The 103rd Psalm is one of my favorites. There’s a lot packed into less than two dozen verses. Scripture scholars divide it into four parts. I’ve long thought it deserves an extended musical treatment. But I’m not yet the composer to tackle that.
It is one of the nine common psalms for ordinary time, and arises fairly frequently in the Lectionary.
Naturally, 22 verses are too many to include at Mass. (Feel free to use them all at my funeral, however.) So the Lectionary framers have given us the following four stanzas:
The Lord is compassion and love,
slow to anger and rich in mercy.
He does not treat us according to our sins
nor repay us according to our faults.
As a father has compassion on his (children),
the Lord has pity on those who fear him;
for he knows of what we are made,
he remembers that we are dust.
As for (us, our) days are like grass;
(we) flower like the flower of the field;
the wind blows and (we are) gone
and (our) place never sees (us) again.
But the love of the Lord is everlasting
upon those who hold him in fear;
his justice reaches out to children’s children
when they keep his covenant in truth.
Two antiphons are given:
The Lord is kind and merciful.
The salvation of the just comes from the Lord.
The former is much more common in the published musical repertoire and is a sort of default choice.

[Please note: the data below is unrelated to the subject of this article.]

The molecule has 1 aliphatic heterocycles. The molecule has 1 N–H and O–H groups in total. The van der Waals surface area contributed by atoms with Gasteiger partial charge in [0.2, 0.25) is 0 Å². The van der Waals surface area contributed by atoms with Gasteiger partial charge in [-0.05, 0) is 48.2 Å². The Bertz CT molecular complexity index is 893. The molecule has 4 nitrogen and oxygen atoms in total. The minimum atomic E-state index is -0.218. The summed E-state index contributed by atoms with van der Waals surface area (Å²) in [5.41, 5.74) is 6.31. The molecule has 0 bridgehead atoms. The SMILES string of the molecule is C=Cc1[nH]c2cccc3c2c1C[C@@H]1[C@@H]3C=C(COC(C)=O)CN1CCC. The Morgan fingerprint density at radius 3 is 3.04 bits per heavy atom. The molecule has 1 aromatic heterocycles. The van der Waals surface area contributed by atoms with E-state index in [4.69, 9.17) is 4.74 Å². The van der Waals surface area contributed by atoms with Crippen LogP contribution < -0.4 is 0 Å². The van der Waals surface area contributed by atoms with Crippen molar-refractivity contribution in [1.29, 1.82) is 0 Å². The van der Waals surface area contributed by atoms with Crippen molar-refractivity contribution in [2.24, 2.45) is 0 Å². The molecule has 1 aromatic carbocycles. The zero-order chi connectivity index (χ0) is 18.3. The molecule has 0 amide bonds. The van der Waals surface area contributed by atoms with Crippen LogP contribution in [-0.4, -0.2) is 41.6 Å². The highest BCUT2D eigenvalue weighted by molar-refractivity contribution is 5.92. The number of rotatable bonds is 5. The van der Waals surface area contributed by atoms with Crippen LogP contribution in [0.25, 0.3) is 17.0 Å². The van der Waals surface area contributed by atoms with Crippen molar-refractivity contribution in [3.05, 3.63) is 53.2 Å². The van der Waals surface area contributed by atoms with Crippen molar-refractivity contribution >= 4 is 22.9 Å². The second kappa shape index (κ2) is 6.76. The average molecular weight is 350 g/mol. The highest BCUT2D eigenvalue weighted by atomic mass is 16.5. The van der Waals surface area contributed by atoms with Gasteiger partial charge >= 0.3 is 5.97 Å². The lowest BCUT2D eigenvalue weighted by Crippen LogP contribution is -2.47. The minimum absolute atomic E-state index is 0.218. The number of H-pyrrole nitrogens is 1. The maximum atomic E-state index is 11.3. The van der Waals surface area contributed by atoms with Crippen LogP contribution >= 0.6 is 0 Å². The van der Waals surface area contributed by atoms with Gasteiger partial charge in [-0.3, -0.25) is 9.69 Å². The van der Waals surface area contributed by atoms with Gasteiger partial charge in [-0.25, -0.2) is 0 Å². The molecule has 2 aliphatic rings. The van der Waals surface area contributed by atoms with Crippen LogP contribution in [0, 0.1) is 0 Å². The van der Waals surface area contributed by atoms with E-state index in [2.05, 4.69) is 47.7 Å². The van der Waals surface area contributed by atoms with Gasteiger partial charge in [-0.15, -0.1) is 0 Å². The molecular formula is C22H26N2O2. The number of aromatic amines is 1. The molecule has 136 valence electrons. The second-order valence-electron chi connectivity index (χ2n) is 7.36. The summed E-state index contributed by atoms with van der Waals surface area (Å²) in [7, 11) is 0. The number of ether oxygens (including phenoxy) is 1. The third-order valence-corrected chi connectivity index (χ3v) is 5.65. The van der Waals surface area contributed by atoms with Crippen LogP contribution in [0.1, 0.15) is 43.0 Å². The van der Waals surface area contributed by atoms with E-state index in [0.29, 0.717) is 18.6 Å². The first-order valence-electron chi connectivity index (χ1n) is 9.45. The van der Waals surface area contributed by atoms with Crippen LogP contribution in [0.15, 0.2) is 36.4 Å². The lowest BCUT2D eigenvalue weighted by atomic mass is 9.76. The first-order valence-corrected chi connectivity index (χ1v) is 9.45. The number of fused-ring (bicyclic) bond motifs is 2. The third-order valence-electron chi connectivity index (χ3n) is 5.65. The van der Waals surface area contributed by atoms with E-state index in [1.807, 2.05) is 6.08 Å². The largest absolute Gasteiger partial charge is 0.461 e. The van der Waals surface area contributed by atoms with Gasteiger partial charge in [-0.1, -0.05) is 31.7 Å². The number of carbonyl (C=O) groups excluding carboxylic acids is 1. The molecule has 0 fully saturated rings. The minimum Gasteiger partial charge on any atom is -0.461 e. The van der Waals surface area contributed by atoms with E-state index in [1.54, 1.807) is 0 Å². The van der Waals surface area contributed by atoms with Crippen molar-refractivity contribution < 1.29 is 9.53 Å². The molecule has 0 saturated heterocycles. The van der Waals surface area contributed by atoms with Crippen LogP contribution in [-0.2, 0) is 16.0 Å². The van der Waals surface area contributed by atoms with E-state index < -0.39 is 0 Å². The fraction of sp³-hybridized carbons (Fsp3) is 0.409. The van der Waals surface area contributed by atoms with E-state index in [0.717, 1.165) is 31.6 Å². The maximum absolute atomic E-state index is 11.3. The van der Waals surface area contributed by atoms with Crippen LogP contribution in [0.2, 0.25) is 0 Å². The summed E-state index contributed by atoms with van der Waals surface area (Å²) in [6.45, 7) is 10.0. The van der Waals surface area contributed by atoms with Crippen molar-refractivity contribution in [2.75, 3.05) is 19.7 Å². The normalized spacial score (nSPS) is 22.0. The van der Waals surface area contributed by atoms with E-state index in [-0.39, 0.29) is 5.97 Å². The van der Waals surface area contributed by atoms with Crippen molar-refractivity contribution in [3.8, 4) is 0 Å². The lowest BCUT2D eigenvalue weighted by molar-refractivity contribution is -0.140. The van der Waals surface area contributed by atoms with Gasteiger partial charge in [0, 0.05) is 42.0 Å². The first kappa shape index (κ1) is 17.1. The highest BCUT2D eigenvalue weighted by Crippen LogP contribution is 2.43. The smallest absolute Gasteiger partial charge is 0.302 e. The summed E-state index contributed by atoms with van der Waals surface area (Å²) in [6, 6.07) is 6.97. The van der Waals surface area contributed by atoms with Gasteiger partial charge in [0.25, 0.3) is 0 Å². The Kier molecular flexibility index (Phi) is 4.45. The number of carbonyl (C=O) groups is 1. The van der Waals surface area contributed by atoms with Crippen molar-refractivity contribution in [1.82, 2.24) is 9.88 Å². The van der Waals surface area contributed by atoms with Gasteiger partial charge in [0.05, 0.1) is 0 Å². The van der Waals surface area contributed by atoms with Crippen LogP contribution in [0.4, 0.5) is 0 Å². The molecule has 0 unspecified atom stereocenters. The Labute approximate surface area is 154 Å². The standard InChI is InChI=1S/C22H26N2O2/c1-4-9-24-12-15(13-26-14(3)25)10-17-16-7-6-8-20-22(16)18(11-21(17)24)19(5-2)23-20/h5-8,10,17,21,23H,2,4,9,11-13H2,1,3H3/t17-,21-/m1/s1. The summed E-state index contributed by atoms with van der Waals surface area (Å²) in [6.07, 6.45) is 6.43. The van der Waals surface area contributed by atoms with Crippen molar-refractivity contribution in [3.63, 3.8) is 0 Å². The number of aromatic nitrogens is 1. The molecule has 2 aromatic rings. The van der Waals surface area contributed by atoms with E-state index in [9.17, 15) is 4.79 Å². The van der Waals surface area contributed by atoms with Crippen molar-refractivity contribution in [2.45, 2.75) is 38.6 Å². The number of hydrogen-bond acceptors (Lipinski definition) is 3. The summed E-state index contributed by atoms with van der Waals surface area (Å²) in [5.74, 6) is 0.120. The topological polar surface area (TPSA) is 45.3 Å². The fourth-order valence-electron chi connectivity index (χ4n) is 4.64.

Getting back to the verses, it might be that among the published choices in the musical repertoire, these specific verses may or may not be included. But these are as appropriate as any for the funeral Mass.
Sections II and III of Psalm 103 (verses 6-18) reinforce God’s power and authority over his people. But they also leave the door wide open for mercy. Like many readings, especially those we recently looked at in the eleventh chapter of John’s Gospel, this psalm emphasizes God’s tenderness toward those whom he loves. God is very aware of our human makeup: frail, mortal, fleeting, weak, sinful. Yet God’s love does not waver–even for sinners.
How to best communicate God’s deep love without getting sentimental, trite, or cloying in the music: that would be the challenge I would look for in a musical setting of the 103rd. You musicians out there, which setting would you recommend, and why?